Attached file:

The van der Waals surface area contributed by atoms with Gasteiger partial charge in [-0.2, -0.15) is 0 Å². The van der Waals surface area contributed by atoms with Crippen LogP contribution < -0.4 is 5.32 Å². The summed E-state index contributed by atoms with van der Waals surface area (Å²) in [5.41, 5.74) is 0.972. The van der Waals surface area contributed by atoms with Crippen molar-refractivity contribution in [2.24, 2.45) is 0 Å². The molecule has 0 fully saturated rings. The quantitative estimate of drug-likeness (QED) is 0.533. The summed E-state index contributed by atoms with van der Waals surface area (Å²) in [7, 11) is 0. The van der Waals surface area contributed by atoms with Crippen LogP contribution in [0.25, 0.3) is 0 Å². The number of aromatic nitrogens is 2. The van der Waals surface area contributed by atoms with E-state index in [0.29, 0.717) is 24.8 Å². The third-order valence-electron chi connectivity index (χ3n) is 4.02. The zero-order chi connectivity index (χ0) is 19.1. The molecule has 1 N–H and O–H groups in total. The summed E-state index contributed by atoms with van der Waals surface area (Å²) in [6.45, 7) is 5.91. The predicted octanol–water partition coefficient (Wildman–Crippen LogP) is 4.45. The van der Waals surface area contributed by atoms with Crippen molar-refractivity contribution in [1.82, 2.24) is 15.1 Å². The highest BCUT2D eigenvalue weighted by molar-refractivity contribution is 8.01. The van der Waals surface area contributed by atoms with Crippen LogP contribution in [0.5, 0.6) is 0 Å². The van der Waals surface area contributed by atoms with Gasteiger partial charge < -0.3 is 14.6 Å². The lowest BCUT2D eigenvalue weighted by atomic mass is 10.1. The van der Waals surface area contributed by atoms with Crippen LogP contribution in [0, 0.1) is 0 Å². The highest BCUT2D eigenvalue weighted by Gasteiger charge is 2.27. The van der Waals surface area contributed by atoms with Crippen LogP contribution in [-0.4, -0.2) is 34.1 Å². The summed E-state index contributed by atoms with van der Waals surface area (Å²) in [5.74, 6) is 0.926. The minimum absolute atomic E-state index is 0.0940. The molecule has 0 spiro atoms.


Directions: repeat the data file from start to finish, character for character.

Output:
The van der Waals surface area contributed by atoms with Gasteiger partial charge in [-0.2, -0.15) is 0 Å². The van der Waals surface area contributed by atoms with Crippen LogP contribution < -0.4 is 5.32 Å². The summed E-state index contributed by atoms with van der Waals surface area (Å²) in [5.41, 5.74) is 0.972. The van der Waals surface area contributed by atoms with Crippen molar-refractivity contribution in [2.24, 2.45) is 0 Å². The molecule has 0 fully saturated rings. The quantitative estimate of drug-likeness (QED) is 0.533. The summed E-state index contributed by atoms with van der Waals surface area (Å²) in [7, 11) is 0. The van der Waals surface area contributed by atoms with Crippen LogP contribution in [0.25, 0.3) is 0 Å². The number of aromatic nitrogens is 2. The van der Waals surface area contributed by atoms with E-state index in [0.29, 0.717) is 24.8 Å². The third-order valence-electron chi connectivity index (χ3n) is 4.02. The zero-order chi connectivity index (χ0) is 19.1. The molecule has 1 N–H and O–H groups in total. The summed E-state index contributed by atoms with van der Waals surface area (Å²) in [6.45, 7) is 5.91. The predicted octanol–water partition coefficient (Wildman–Crippen LogP) is 4.45. The van der Waals surface area contributed by atoms with Crippen molar-refractivity contribution in [1.82, 2.24) is 15.1 Å². The highest BCUT2D eigenvalue weighted by molar-refractivity contribution is 8.01. The van der Waals surface area contributed by atoms with Crippen LogP contribution in [0.5, 0.6) is 0 Å². The van der Waals surface area contributed by atoms with Gasteiger partial charge < -0.3 is 14.6 Å². The lowest BCUT2D eigenvalue weighted by atomic mass is 10.1. The van der Waals surface area contributed by atoms with Crippen LogP contribution in [0, 0.1) is 0 Å². The highest BCUT2D eigenvalue weighted by Gasteiger charge is 2.27. The van der Waals surface area contributed by atoms with Crippen LogP contribution in [-0.4, -0.2) is 34.1 Å². The summed E-state index contributed by atoms with van der Waals surface area (Å²) in [5.74, 6) is 0.926. The minimum absolute atomic E-state index is 0.0940. The molecule has 0 spiro atoms.